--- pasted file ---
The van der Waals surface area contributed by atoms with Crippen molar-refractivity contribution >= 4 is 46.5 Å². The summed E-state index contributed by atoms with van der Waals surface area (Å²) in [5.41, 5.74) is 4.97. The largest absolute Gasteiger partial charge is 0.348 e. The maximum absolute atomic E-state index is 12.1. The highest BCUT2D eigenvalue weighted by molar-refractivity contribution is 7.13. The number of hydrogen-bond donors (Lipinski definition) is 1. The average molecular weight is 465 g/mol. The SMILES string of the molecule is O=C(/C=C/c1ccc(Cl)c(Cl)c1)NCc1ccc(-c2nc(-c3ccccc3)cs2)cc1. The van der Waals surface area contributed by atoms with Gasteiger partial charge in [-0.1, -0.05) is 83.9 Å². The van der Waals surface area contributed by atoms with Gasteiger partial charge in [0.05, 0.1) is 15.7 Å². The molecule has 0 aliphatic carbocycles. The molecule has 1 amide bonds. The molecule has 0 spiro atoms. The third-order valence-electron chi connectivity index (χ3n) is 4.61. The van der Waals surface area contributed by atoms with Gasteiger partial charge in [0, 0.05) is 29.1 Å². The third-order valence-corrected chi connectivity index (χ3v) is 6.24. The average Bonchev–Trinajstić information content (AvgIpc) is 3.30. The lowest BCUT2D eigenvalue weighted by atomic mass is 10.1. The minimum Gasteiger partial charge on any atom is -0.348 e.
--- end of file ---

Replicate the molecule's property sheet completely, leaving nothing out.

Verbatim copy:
The van der Waals surface area contributed by atoms with Crippen molar-refractivity contribution >= 4 is 46.5 Å². The summed E-state index contributed by atoms with van der Waals surface area (Å²) in [5.41, 5.74) is 4.97. The largest absolute Gasteiger partial charge is 0.348 e. The maximum absolute atomic E-state index is 12.1. The highest BCUT2D eigenvalue weighted by molar-refractivity contribution is 7.13. The number of hydrogen-bond donors (Lipinski definition) is 1. The average molecular weight is 465 g/mol. The SMILES string of the molecule is O=C(/C=C/c1ccc(Cl)c(Cl)c1)NCc1ccc(-c2nc(-c3ccccc3)cs2)cc1. The van der Waals surface area contributed by atoms with Gasteiger partial charge in [-0.1, -0.05) is 83.9 Å². The van der Waals surface area contributed by atoms with Gasteiger partial charge in [0.05, 0.1) is 15.7 Å². The molecule has 0 aliphatic carbocycles. The molecule has 1 amide bonds. The molecule has 0 spiro atoms. The third-order valence-electron chi connectivity index (χ3n) is 4.61. The van der Waals surface area contributed by atoms with Gasteiger partial charge in [0, 0.05) is 29.1 Å². The third-order valence-corrected chi connectivity index (χ3v) is 6.24. The average Bonchev–Trinajstić information content (AvgIpc) is 3.30. The lowest BCUT2D eigenvalue weighted by atomic mass is 10.1. The minimum Gasteiger partial charge on any atom is -0.348 e.